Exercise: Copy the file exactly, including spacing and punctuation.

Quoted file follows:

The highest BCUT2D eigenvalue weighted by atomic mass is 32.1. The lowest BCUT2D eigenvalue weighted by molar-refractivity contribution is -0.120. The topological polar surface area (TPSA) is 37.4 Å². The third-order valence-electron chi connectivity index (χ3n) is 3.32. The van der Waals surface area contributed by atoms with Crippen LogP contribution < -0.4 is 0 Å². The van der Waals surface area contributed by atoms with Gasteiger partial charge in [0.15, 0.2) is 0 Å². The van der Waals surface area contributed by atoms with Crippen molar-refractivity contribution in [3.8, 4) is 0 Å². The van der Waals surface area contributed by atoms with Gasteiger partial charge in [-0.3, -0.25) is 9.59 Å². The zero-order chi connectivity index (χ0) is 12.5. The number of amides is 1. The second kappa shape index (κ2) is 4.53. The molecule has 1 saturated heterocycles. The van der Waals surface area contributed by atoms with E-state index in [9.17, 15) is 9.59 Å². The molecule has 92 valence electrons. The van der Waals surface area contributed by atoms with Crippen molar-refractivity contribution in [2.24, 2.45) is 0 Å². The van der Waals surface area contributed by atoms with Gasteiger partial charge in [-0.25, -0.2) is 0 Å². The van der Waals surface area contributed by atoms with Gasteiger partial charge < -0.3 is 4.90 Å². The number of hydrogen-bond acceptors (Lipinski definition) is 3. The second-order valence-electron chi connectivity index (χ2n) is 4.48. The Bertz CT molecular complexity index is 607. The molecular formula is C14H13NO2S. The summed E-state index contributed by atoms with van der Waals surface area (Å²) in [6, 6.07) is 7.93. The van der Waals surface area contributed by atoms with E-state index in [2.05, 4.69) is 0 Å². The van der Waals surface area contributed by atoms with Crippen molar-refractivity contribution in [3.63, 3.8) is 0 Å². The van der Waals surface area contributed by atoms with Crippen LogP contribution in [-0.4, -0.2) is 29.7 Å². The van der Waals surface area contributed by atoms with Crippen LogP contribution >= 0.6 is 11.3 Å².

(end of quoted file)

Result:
The highest BCUT2D eigenvalue weighted by atomic mass is 32.1. The lowest BCUT2D eigenvalue weighted by molar-refractivity contribution is -0.120. The topological polar surface area (TPSA) is 37.4 Å². The third-order valence-electron chi connectivity index (χ3n) is 3.32. The van der Waals surface area contributed by atoms with Crippen LogP contribution < -0.4 is 0 Å². The van der Waals surface area contributed by atoms with Gasteiger partial charge in [0.15, 0.2) is 0 Å². The van der Waals surface area contributed by atoms with Crippen molar-refractivity contribution in [3.8, 4) is 0 Å². The van der Waals surface area contributed by atoms with Gasteiger partial charge in [-0.3, -0.25) is 9.59 Å². The zero-order chi connectivity index (χ0) is 12.5. The number of amides is 1. The second kappa shape index (κ2) is 4.53. The molecule has 1 saturated heterocycles. The van der Waals surface area contributed by atoms with E-state index in [9.17, 15) is 9.59 Å². The molecule has 92 valence electrons. The van der Waals surface area contributed by atoms with Crippen molar-refractivity contribution in [2.24, 2.45) is 0 Å². The van der Waals surface area contributed by atoms with Gasteiger partial charge in [-0.25, -0.2) is 0 Å². The van der Waals surface area contributed by atoms with Gasteiger partial charge < -0.3 is 4.90 Å². The number of hydrogen-bond acceptors (Lipinski definition) is 3. The second-order valence-electron chi connectivity index (χ2n) is 4.48. The Bertz CT molecular complexity index is 607. The molecular formula is C14H13NO2S. The summed E-state index contributed by atoms with van der Waals surface area (Å²) in [6, 6.07) is 7.93. The van der Waals surface area contributed by atoms with E-state index in [2.05, 4.69) is 0 Å². The van der Waals surface area contributed by atoms with Crippen molar-refractivity contribution in [3.63, 3.8) is 0 Å². The van der Waals surface area contributed by atoms with Crippen LogP contribution in [-0.4, -0.2) is 29.7 Å². The van der Waals surface area contributed by atoms with Crippen LogP contribution >= 0.6 is 11.3 Å².